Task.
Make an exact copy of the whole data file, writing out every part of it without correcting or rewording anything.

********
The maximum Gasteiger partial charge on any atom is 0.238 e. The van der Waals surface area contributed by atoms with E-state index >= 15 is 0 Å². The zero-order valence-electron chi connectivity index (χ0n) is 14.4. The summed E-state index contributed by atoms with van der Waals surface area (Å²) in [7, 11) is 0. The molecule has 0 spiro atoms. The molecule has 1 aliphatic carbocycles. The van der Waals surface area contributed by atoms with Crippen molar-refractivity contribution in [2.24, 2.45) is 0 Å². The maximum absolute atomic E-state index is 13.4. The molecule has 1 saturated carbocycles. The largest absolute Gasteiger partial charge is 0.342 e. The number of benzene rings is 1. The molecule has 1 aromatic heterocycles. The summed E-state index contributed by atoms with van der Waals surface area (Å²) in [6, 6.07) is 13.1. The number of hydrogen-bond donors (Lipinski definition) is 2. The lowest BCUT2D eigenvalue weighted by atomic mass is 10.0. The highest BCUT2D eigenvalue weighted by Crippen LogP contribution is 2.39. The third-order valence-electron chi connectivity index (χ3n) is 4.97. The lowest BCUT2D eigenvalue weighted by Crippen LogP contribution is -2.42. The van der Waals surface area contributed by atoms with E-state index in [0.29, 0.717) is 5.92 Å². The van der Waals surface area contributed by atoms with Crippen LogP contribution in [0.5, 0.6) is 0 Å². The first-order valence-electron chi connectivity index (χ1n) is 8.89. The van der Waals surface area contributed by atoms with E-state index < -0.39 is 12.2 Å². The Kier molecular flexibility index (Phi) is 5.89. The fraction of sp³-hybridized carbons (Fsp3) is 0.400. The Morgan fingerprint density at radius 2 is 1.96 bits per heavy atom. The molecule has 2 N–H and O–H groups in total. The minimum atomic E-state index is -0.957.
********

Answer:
The maximum Gasteiger partial charge on any atom is 0.238 e. The van der Waals surface area contributed by atoms with E-state index >= 15 is 0 Å². The zero-order valence-electron chi connectivity index (χ0n) is 14.4. The summed E-state index contributed by atoms with van der Waals surface area (Å²) in [7, 11) is 0. The molecule has 0 spiro atoms. The molecule has 1 aliphatic carbocycles. The van der Waals surface area contributed by atoms with Crippen molar-refractivity contribution in [2.24, 2.45) is 0 Å². The maximum absolute atomic E-state index is 13.4. The molecule has 1 saturated carbocycles. The largest absolute Gasteiger partial charge is 0.342 e. The number of benzene rings is 1. The molecule has 1 aromatic heterocycles. The summed E-state index contributed by atoms with van der Waals surface area (Å²) in [6, 6.07) is 13.1. The number of hydrogen-bond donors (Lipinski definition) is 2. The lowest BCUT2D eigenvalue weighted by atomic mass is 10.0. The highest BCUT2D eigenvalue weighted by Crippen LogP contribution is 2.39. The third-order valence-electron chi connectivity index (χ3n) is 4.97. The lowest BCUT2D eigenvalue weighted by Crippen LogP contribution is -2.42. The van der Waals surface area contributed by atoms with E-state index in [0.29, 0.717) is 5.92 Å². The van der Waals surface area contributed by atoms with Crippen LogP contribution in [0.5, 0.6) is 0 Å². The first-order valence-electron chi connectivity index (χ1n) is 8.89. The van der Waals surface area contributed by atoms with E-state index < -0.39 is 12.2 Å². The Kier molecular flexibility index (Phi) is 5.89. The fraction of sp³-hybridized carbons (Fsp3) is 0.400. The Morgan fingerprint density at radius 2 is 1.96 bits per heavy atom. The molecule has 2 N–H and O–H groups in total. The minimum atomic E-state index is -0.957.